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The Rebel Jesus and … Al Gore…?

“So Jesus was kinda like Al Gore,” my ten-year-old son explained as we were driving along this morning. HUH?

I can’t remember his original question this morning, but we soon found ourselves in a discussion about how some people read the Bible literally and others see it symbolically. This led to further discussion of creationism vs intelligent design vs evolutionary biology. Then the conversation morphed into a discussion of Jesus and the four versions of his life presented in the gospels.

(Oh, by the way, we’re Unitarian Universalists, just in case you’re wondering. And, no, we don’t spend every Sunday doing interpretive dances, regardless of what Garrison Keillor says!)

So, anyway, I was trying to explain to my son about the canon formation process (how the different books of the Bible came to be chosen by the church fathers to be included in the final version of the Bible) and that led me to bring up the original Jesus–a radical guy who served the poor and upset the apple cart–versus the Jesus that church leaders made him into through texts written much later–as in a highly theologized God incarnate.

When I explained about what we know about the historical Jesus being a rabble-rouser, my son piped up with the comment I quote above: “So Jesus was kinda like Al Gore.”

My first thought was, HARDLY! Gandhi or MLK maybe, but Al Gore? A politician?!! Then I looked at it from my son’s perspective. To him, Al Gore is a rabble-rouser who is trying to change the world and help people. He’s a real role model for my son, who is an environmentalist who wants to change the world. Gore has helped effect a sea change in the American public’s attitude about global climate change. He has fought for the environment for decades and faced ridicule and countless disappointments. He’s also no martyr. But we weren’t talking about Jesus’s martyrdom in our conversation, only his work with the poor and downtrodden.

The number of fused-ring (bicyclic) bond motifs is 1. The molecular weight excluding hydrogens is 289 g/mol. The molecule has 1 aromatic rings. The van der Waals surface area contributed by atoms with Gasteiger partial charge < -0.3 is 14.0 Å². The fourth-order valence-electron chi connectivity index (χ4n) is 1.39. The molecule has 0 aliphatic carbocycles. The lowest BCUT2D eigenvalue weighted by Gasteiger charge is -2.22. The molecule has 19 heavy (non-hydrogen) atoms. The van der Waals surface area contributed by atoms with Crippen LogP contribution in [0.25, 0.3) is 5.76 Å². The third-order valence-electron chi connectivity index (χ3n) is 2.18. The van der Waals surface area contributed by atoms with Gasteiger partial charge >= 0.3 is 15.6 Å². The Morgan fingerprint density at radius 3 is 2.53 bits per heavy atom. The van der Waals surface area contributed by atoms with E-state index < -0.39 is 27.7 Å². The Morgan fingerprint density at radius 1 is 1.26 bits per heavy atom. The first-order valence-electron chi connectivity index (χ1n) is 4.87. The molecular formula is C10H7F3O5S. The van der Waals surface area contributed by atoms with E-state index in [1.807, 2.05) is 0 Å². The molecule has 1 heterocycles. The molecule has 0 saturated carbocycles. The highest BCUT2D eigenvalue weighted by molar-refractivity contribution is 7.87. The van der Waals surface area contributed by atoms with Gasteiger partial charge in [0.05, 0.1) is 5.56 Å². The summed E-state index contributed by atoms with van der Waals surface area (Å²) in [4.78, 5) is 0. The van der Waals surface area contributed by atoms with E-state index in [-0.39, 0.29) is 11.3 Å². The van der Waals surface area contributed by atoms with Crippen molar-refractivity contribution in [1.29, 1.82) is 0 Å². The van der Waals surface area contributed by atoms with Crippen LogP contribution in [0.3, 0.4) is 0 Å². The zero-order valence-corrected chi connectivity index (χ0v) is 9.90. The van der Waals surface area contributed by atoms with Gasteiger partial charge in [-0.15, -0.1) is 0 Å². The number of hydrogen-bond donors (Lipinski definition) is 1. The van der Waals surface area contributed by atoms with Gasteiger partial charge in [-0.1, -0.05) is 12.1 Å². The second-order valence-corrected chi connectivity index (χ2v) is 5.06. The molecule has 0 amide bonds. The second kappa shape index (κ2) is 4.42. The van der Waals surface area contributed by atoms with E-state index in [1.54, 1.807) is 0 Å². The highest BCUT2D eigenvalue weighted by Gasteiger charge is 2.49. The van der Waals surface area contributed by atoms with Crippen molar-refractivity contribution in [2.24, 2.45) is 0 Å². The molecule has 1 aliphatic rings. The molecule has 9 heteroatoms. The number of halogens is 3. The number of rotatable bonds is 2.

Yeh, I know. For some of you readers, this post may make you feel a little uncomfortable. I was surprised at how uncomfortable it made me feel, too, considering that I do not believe in the trinity or Jesus as God (except in so far as I believe that God is love and that the power of love resides in us but is also bigger than us). I’m sure to my son, though, the comparison made sense. Two men to admire. Two people dedicating their lives to help others. Two leaders who inspire millions.

I love how the most interesting conversations seem to happen while we are driving along. I take my cue from my inquisitive son’s questions and follow his lead in car conversations generally. I do have to wonder, though, how he will like going to Vacation Bible School with our friends’ kid this summer. He’s not shy of asking pointed questions. Could turn out to be a real rabble-rouser….

4 Responses

  1. Let me start with: I’m a Christian. I think that helps as a beginning.

    The Jesus I know is the one who cares about the poor. He’s the one who doesn’t want the money changers in the temple. And, he’s certainly the one who would be against preemptive war. Wasn’t he called the Prince of Peace?

    The problem is people like to use the idea of Jesus for their own gain. This is never a good thing (on either side of the aisle).

  2. Yes, I agree completely. The corruption of the image of Jesus for gain and the manipulation of the religion for bad ends are two of the reasons that I began questioning the received truths of my former evangelical Christian faith in the beginning. I like being a UU because they aren’t doctrinal and welcome people who are questioning.

    The Jesus you describe appeals to me, too. To me Jesus is all about putting your money where your mouth is — feed the hungry, comfort and care for the needs of the widows and orphans, foster peace (which can’t be sustained without justice), and care for the planet. I find it really hard to swallow when I hear people talk about “following Jesus” but they only think of this in abstract ways and it’s really just about getting into heaven. I have met few Christians who look like they are really following Jesus.

  3. Hmmm…if you believe the “heretics”….does this make Tipper the equivalent of Mary Magdalene?

    “I have met few Christians who look like they are really following Jesus.” That pretty much sums up all my views on religion, right there.

  4. Tipper as MM? LOL 🙂

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